The Hawaii Sunshine Law intends "to protect the people's right to know." Haw. Rev. Stat. § 92-1 (1996). It protects the public's right to know when government bodies meet, to be informed in advance of what business they intend to conduct, to attend these meetings, and to obtain their minutes within a reasonable period. Like the UIPA with its presumption of public access to government records, id. § 92F-11(a) (1996), the Sunshine Law presumes that the public may attend and participate in any meeting of government, id. § 92-3 (1996).
Like the more recently adopted UIPA, see id. § 92F-1 (1996), the Sunshine Law recognizes that "[o]pening up the governmental processes to public scrutiny and participation is the only viable and reasonable method of protecting the public's interest," id. § 92-1. The Sunshine Law's declaration of policy and intent adds, "[I]t is the policy of this State that the formation and conduct of public policy — the discussions, deliberations, decisions, and action of government agencies — shall be conducted as openly as possible." Id. § 92-1.
While the Sunshine Law previously contained statutory provisions affording public access to government records, id. §§ 92-50 to 92-52 (repealed), the UIPA repealed and replaced these sections, Act 262, § 3, 14th Leg., Reg. Sess. (1988), reprinted in 1988 Haw. Sess. Laws 473, 482. Significant areas of overlap remain, however, between the Sunshine Law and the UIPA as well as some areas where the uncertain interaction of the UIPA and Sunshine Law tends to leave the law less than clearly defined. For example, the Sunshine Law more narrowly defines the entities to which its provisions apply than does the UIPA; under the Sunshine Law's definition of "board," it is possible to have an entity whose meetings need not be open to the public, Haw. Rev. Stat. § 92-9 (1996), but whose records, under the UIPA's broader definition of "agency," must be made available to the public, id. § 92F-11.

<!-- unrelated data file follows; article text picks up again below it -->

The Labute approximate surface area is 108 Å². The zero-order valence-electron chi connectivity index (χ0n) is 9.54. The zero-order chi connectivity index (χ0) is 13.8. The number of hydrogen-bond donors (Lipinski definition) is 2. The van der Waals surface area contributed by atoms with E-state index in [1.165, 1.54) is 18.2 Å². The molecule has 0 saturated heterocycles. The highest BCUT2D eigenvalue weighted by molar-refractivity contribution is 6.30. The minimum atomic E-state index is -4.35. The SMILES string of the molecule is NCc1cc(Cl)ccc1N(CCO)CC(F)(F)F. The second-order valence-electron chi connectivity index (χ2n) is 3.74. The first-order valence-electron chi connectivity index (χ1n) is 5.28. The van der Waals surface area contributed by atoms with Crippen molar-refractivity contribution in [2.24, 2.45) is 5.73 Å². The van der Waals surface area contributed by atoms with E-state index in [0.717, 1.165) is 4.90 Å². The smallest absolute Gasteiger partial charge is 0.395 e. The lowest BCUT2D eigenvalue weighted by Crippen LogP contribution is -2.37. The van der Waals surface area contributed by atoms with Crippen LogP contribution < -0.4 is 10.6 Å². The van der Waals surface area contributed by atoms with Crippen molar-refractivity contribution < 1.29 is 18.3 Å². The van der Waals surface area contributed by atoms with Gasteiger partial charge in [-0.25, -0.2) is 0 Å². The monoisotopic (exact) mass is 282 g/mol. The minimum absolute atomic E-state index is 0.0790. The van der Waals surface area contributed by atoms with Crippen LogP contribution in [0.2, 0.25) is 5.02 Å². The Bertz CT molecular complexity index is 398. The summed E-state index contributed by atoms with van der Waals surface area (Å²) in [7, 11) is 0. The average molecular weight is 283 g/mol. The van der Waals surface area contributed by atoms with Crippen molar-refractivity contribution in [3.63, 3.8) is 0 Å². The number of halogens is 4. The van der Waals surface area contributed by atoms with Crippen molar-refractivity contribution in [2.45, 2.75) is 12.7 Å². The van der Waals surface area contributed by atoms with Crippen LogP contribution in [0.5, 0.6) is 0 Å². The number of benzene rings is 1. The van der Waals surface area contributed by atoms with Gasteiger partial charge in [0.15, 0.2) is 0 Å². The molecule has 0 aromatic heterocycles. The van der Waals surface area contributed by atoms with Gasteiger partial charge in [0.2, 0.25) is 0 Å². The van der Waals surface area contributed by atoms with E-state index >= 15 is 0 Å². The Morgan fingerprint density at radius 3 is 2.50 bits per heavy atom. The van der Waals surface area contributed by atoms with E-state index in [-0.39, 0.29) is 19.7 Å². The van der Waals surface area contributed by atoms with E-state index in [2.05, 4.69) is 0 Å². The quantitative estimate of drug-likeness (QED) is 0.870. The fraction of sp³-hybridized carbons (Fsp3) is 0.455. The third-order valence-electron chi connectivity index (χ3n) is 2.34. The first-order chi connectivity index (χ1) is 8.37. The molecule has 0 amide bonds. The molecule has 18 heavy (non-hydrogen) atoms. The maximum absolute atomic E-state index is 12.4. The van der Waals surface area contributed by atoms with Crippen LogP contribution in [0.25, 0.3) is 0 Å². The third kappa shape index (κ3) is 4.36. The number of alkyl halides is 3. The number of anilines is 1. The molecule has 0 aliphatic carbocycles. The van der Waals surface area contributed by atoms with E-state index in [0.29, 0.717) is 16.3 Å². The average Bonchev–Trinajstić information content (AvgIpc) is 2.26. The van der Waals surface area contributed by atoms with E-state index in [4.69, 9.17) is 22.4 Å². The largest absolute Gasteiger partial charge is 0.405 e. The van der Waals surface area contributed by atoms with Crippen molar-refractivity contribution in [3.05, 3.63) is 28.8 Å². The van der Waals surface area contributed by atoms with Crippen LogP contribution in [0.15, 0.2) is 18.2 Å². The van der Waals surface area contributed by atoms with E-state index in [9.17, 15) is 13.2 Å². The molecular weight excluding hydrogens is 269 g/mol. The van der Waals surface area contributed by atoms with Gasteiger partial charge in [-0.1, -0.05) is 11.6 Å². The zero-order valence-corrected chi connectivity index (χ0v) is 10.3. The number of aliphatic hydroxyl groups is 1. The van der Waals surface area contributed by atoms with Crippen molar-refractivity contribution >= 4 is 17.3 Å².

Just as the UIPA defines certain circumstances that may exempt an entity from complying with the UIPA's overriding presumption of public access to records, the Sunshine Law allows government bodies to hold executive sessions and emergency meetings that may be closed to the public.